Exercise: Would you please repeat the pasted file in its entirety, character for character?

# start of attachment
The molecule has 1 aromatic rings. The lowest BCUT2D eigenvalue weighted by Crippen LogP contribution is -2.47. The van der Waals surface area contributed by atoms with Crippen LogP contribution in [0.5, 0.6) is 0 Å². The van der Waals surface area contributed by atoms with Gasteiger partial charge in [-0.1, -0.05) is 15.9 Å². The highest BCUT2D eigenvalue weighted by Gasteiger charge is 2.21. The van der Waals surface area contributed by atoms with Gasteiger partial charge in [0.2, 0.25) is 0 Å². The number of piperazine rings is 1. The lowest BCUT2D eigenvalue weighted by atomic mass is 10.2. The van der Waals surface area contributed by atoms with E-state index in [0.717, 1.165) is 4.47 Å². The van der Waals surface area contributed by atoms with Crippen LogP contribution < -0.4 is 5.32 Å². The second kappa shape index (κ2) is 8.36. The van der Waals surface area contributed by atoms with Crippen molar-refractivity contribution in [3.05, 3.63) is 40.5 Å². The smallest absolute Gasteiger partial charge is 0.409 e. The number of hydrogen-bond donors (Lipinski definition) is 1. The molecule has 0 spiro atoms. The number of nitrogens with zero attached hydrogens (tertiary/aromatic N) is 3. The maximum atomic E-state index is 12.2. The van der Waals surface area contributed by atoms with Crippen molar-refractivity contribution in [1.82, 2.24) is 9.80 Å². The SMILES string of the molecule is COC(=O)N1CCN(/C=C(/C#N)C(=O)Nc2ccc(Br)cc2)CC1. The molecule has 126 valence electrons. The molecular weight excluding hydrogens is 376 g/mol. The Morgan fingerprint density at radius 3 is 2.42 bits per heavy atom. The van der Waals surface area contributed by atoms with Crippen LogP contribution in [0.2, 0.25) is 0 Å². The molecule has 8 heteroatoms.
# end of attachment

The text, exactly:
The molecule has 1 aromatic rings. The lowest BCUT2D eigenvalue weighted by Crippen LogP contribution is -2.47. The van der Waals surface area contributed by atoms with Crippen LogP contribution in [0.5, 0.6) is 0 Å². The van der Waals surface area contributed by atoms with Gasteiger partial charge in [-0.1, -0.05) is 15.9 Å². The highest BCUT2D eigenvalue weighted by Gasteiger charge is 2.21. The van der Waals surface area contributed by atoms with Gasteiger partial charge in [0.2, 0.25) is 0 Å². The number of piperazine rings is 1. The lowest BCUT2D eigenvalue weighted by atomic mass is 10.2. The van der Waals surface area contributed by atoms with E-state index in [0.717, 1.165) is 4.47 Å². The van der Waals surface area contributed by atoms with Crippen LogP contribution < -0.4 is 5.32 Å². The second kappa shape index (κ2) is 8.36. The van der Waals surface area contributed by atoms with Crippen molar-refractivity contribution in [3.05, 3.63) is 40.5 Å². The smallest absolute Gasteiger partial charge is 0.409 e. The number of hydrogen-bond donors (Lipinski definition) is 1. The molecule has 0 spiro atoms. The number of nitrogens with zero attached hydrogens (tertiary/aromatic N) is 3. The maximum atomic E-state index is 12.2. The van der Waals surface area contributed by atoms with Crippen molar-refractivity contribution in [1.82, 2.24) is 9.80 Å². The SMILES string of the molecule is COC(=O)N1CCN(/C=C(/C#N)C(=O)Nc2ccc(Br)cc2)CC1. The molecule has 126 valence electrons. The molecular weight excluding hydrogens is 376 g/mol. The Morgan fingerprint density at radius 3 is 2.42 bits per heavy atom. The van der Waals surface area contributed by atoms with Crippen LogP contribution in [0.2, 0.25) is 0 Å². The molecule has 8 heteroatoms.